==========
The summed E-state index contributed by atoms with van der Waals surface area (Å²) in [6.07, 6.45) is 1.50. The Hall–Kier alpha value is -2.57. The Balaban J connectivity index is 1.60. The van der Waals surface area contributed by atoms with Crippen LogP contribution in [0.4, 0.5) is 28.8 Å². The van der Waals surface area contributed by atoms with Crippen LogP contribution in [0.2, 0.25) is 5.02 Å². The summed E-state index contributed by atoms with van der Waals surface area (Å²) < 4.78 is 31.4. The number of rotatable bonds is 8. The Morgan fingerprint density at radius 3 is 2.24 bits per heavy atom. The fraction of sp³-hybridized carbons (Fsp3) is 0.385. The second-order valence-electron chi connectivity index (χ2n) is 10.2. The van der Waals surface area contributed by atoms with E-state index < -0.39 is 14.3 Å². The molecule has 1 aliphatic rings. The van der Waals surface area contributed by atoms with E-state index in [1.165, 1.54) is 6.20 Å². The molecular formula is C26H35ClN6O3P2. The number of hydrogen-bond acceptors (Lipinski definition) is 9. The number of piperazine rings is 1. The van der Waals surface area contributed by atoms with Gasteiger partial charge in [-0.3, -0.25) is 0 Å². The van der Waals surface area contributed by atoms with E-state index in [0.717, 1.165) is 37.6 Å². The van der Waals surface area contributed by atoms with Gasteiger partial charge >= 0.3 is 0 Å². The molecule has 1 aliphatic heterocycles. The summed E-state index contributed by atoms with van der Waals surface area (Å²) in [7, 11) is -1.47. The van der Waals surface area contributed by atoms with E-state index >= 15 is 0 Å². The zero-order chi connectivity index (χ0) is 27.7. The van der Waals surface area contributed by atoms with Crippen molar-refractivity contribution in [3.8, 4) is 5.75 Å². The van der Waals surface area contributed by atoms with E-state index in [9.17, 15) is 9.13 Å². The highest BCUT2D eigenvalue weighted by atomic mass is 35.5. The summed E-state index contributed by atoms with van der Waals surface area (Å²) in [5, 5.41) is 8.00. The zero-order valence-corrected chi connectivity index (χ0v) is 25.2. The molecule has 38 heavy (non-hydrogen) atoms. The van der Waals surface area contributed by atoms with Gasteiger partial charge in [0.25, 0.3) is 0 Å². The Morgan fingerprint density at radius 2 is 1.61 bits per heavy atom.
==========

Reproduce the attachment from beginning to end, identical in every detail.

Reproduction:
The summed E-state index contributed by atoms with van der Waals surface area (Å²) in [6.07, 6.45) is 1.50. The Hall–Kier alpha value is -2.57. The Balaban J connectivity index is 1.60. The van der Waals surface area contributed by atoms with Crippen LogP contribution in [0.4, 0.5) is 28.8 Å². The van der Waals surface area contributed by atoms with Crippen LogP contribution in [0.2, 0.25) is 5.02 Å². The summed E-state index contributed by atoms with van der Waals surface area (Å²) < 4.78 is 31.4. The number of rotatable bonds is 8. The Morgan fingerprint density at radius 3 is 2.24 bits per heavy atom. The fraction of sp³-hybridized carbons (Fsp3) is 0.385. The second-order valence-electron chi connectivity index (χ2n) is 10.2. The van der Waals surface area contributed by atoms with E-state index < -0.39 is 14.3 Å². The molecule has 1 aliphatic rings. The van der Waals surface area contributed by atoms with E-state index in [1.165, 1.54) is 6.20 Å². The molecular formula is C26H35ClN6O3P2. The number of hydrogen-bond acceptors (Lipinski definition) is 9. The number of piperazine rings is 1. The van der Waals surface area contributed by atoms with Gasteiger partial charge in [-0.3, -0.25) is 0 Å². The van der Waals surface area contributed by atoms with E-state index in [0.717, 1.165) is 37.6 Å². The van der Waals surface area contributed by atoms with Gasteiger partial charge >= 0.3 is 0 Å². The molecule has 1 aliphatic heterocycles. The summed E-state index contributed by atoms with van der Waals surface area (Å²) in [7, 11) is -1.47. The van der Waals surface area contributed by atoms with E-state index >= 15 is 0 Å². The zero-order chi connectivity index (χ0) is 27.7. The van der Waals surface area contributed by atoms with Crippen molar-refractivity contribution in [3.8, 4) is 5.75 Å². The van der Waals surface area contributed by atoms with E-state index in [9.17, 15) is 9.13 Å². The highest BCUT2D eigenvalue weighted by atomic mass is 35.5. The summed E-state index contributed by atoms with van der Waals surface area (Å²) in [5, 5.41) is 8.00. The zero-order valence-corrected chi connectivity index (χ0v) is 25.2. The molecule has 38 heavy (non-hydrogen) atoms. The van der Waals surface area contributed by atoms with Gasteiger partial charge in [0.25, 0.3) is 0 Å². The Morgan fingerprint density at radius 2 is 1.61 bits per heavy atom.